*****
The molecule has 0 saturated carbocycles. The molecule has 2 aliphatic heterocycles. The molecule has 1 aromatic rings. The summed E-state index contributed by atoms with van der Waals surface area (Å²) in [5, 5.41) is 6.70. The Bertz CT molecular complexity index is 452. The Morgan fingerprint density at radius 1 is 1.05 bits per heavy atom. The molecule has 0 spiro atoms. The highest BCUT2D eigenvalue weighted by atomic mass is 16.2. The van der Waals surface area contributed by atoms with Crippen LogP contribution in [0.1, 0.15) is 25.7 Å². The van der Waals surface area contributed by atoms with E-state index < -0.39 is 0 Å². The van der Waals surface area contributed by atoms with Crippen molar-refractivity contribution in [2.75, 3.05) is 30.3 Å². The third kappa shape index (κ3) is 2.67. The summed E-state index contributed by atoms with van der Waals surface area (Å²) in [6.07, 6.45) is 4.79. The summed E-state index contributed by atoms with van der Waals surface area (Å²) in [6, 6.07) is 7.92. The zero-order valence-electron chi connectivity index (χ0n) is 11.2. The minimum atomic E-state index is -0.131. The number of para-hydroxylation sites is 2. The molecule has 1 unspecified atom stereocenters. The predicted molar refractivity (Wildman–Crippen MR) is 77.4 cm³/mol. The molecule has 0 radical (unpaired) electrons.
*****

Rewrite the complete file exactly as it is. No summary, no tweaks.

The molecule has 0 saturated carbocycles. The molecule has 2 aliphatic heterocycles. The molecule has 1 aromatic rings. The summed E-state index contributed by atoms with van der Waals surface area (Å²) in [5, 5.41) is 6.70. The Bertz CT molecular complexity index is 452. The Morgan fingerprint density at radius 1 is 1.05 bits per heavy atom. The molecule has 0 spiro atoms. The highest BCUT2D eigenvalue weighted by atomic mass is 16.2. The van der Waals surface area contributed by atoms with Crippen LogP contribution in [0.1, 0.15) is 25.7 Å². The van der Waals surface area contributed by atoms with E-state index < -0.39 is 0 Å². The van der Waals surface area contributed by atoms with Crippen molar-refractivity contribution in [2.75, 3.05) is 30.3 Å². The third kappa shape index (κ3) is 2.67. The summed E-state index contributed by atoms with van der Waals surface area (Å²) in [6.07, 6.45) is 4.79. The summed E-state index contributed by atoms with van der Waals surface area (Å²) in [6, 6.07) is 7.92. The zero-order valence-electron chi connectivity index (χ0n) is 11.2. The minimum atomic E-state index is -0.131. The number of para-hydroxylation sites is 2. The molecule has 1 unspecified atom stereocenters. The predicted molar refractivity (Wildman–Crippen MR) is 77.4 cm³/mol. The molecule has 0 radical (unpaired) electrons.